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2010 Form 1040 Ez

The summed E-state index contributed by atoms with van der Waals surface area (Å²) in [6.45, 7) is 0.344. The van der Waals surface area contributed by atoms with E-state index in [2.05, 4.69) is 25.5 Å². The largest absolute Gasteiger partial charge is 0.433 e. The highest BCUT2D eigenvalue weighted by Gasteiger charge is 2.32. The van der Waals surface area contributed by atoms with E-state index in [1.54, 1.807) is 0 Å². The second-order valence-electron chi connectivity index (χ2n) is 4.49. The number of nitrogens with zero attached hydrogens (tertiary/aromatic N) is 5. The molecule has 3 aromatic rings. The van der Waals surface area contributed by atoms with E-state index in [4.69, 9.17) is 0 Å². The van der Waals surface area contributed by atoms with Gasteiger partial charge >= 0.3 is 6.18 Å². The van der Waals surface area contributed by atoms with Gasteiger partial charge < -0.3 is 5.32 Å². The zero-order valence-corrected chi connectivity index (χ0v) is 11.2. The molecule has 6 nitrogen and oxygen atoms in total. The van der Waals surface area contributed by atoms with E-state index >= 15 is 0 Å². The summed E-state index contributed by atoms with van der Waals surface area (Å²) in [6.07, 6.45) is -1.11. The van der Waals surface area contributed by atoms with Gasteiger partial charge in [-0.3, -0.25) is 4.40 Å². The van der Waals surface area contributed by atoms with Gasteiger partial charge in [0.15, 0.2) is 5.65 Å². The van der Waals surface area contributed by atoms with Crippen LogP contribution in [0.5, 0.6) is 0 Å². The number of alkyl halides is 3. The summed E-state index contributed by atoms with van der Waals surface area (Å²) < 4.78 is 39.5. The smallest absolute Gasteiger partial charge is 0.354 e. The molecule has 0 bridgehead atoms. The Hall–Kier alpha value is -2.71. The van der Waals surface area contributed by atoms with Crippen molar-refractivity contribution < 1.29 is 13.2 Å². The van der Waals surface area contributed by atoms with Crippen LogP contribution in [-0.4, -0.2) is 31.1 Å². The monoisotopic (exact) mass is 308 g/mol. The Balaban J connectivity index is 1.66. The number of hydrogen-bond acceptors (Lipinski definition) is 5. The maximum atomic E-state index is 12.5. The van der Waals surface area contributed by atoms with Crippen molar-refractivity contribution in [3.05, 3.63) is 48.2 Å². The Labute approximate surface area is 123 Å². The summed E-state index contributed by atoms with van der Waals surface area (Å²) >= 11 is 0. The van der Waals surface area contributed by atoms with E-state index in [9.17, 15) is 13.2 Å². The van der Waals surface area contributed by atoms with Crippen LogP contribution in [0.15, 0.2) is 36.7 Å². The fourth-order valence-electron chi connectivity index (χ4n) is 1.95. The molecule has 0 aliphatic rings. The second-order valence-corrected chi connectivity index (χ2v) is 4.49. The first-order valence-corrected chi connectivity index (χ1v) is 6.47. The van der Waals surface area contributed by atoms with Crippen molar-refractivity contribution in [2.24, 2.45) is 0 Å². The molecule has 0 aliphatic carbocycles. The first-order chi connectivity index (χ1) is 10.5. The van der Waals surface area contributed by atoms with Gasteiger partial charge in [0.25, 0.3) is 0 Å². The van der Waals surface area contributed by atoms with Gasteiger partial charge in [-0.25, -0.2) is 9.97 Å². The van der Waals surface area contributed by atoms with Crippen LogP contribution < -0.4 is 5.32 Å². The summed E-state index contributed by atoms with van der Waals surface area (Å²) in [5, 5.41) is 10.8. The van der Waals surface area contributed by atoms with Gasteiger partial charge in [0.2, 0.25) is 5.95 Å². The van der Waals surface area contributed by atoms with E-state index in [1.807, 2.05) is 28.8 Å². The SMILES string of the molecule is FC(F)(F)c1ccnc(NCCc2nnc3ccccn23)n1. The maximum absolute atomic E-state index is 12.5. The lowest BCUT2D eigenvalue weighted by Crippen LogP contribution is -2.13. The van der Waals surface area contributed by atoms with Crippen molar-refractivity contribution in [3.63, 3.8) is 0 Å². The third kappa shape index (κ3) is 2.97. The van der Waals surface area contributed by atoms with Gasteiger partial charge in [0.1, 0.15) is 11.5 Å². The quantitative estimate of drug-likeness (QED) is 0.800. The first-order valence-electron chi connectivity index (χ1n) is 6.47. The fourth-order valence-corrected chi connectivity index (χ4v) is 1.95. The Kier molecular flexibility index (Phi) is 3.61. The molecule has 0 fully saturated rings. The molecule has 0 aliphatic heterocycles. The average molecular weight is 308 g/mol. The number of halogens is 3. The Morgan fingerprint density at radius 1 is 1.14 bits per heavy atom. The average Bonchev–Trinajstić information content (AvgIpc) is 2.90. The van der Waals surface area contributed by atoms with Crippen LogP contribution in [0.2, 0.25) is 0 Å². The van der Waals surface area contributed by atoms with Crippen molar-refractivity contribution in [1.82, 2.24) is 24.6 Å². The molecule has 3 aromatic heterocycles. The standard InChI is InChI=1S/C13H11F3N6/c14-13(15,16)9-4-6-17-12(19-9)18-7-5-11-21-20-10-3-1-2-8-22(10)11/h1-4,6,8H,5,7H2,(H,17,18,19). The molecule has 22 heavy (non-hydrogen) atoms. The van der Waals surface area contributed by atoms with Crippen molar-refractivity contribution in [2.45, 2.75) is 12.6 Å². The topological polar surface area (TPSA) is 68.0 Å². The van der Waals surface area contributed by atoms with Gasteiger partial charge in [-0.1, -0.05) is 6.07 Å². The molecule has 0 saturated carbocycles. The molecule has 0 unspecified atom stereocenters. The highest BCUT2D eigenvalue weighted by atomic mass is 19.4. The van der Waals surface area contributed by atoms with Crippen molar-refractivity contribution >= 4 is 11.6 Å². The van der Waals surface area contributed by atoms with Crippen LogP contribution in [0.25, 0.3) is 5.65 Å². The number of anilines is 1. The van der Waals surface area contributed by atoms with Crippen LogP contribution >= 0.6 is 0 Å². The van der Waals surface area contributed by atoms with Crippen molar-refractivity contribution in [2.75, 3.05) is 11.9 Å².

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2010 Form 1040 Ez